image to followFirst if you have a late model Fastar OTA, loosen the four corrector centring screws in the corrector casting. Undo each one by exactly half a turn so you can return them to the original positions when refitting the corrector plate.
image to followNext if you have a Fastar OTA, remove the secondary mirror and put it somewhere very safe - I put mine in a small box. Do not touch the secondary mirror, or place the assembly mirror side down on any surface!

Removing the secondary gives you a nice hole in the corrector to hold it by.
image to followNow unscrew the corrector retaining ring, and remove it.
image to followMark the edge of the corrector place and corrector housing in two places at right angle to each other. This will allow you to replace the corrector in the same position.
image to followRemove the corrector plate and put it somewhere safe. If it is stuck to the gasket, I find inserting the end of wooden clothes peg as shown and applying a gentle leverage pops it off quite easily.
Primary mirror collarThe picture on the left shows the baffle tube, primary mirror and its retaining collar. There are two holes in the collar (indicated in the image), I inserted an Allen key into each hole and used these to snug the collar down.

Do not over tighten! Over tightening the collar has been shown to introduce distortions in the primary mirror. However I have found (twice :( ) that unless it is fairly tight it can work loose again (presumably from thermal effects?).

It is important that you perform this operation with the OTA vertical. On my first attempt I tightened the collar with the OTA horizontal on a table (so I did not drop anything on the mirror!). When reassembled the primary mirror was obviously not aligned with the mechanical axis. Some weeks later I stripped it down again, loosened the collar, and re-tightened with the OTA vertical, this time the optical and mechanical alignment was much, much better.
 Replace the corrector plate using the alignment marks you made earlier, and hold in place with the retaining ring and a couple of screws - do not tighten them down yet.
 If you have a Fastar OTA, tighten up the corrector centring screws half a turn each to place the corrector in the right position in the casting. Don't worry if this is not central, the offset is to allow for any slight mis-alignment in the primary mirror with the mechanical axis. This doesn't matter for use at f/11, but does when using the OTA at f/1.9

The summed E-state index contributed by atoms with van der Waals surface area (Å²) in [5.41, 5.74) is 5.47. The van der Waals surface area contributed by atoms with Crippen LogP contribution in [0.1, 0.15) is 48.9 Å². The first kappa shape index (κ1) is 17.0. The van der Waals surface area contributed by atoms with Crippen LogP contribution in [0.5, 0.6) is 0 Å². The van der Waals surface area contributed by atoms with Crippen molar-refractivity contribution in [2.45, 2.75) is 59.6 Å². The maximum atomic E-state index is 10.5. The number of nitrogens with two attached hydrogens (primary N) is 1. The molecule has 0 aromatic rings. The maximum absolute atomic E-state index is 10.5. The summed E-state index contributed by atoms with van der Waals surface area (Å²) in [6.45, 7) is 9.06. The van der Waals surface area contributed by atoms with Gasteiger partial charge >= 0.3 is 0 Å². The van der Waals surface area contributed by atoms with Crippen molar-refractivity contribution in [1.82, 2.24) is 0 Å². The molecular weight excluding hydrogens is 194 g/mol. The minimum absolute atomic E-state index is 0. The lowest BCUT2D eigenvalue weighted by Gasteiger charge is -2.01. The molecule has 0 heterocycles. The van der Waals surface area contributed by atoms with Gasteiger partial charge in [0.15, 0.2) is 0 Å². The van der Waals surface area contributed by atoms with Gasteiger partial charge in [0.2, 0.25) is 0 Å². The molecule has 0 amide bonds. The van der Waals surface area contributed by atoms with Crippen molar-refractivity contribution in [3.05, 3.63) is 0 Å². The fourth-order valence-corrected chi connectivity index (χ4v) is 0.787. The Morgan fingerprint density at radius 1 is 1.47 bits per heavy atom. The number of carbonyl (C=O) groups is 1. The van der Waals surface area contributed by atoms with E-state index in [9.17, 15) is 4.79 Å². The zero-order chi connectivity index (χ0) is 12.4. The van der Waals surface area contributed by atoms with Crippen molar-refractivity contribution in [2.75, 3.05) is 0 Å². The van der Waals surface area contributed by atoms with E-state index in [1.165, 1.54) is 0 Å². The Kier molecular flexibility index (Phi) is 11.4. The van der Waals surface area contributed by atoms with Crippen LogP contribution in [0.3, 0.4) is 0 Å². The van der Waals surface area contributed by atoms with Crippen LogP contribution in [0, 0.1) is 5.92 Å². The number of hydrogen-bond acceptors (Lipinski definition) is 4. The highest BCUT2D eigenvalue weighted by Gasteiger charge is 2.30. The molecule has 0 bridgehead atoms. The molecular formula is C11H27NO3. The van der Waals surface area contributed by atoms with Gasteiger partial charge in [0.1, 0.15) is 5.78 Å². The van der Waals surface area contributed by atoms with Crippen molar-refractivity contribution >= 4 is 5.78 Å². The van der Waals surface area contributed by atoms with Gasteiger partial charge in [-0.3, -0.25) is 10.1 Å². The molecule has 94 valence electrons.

Now snug down the corrector retaining ring and replace the secondary mirror (if required).

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Internal Fan

In an attempt to combat internal heat plumes on the C14 I have taken a different route from most people. I have seen quite a few C14s that have been modified by having holes cut in the rear casting and had fans fitted to exchange the internal air in order to reach thermal equilibrium.

My approach has been to not try to achieve equilibrium with the environment, but to remove the convection currents that the temperature differential causes. To this end I have taken a two pronged approach:

  1. I have fitted the OTA with a a thermally insulating dew shield that extends right back to the rear casting. This keeps warmth in the tube, lessening the temperature differential between the mirrors and the internal air.
  2. I have fitted a small internal fan inside the OTA to break up any convection currents that may form inside the OTA.

My hope is that this will also keep the corrector plate a little warmer for longer and reduce the power requirement on the dew heaters.

C14 Internal FanOne view of the internal fan in place, the fan is very small 12V computer job. The power lead is lead out through one of the carriage bolt holes in the rear casting.
C14 Internal FanEverything is held in place with dabs of hot glue to make removal easy if it doesn't work! The fan is held away from the OTA wall with four small rubber pads, again hot glued in place.
C14 DewshieldAn early shot of the dew shield, I later modified it so that it now pulls right down to cover the whole of the OTA steel tube. I'll update the picture some time :) Yep, they are camping mats from Decathlon glued together!

Does it work? Well it is still early days, but the two nights when I did have heat plumes form in the OTA, switching on the fan DID get rid of them and allow much better seeing than before. With keeping the C14 in an observatory it is usually quite well cooled by the time I come to use it. The real test will be this autumn when the temperature differentials between day and night and higher.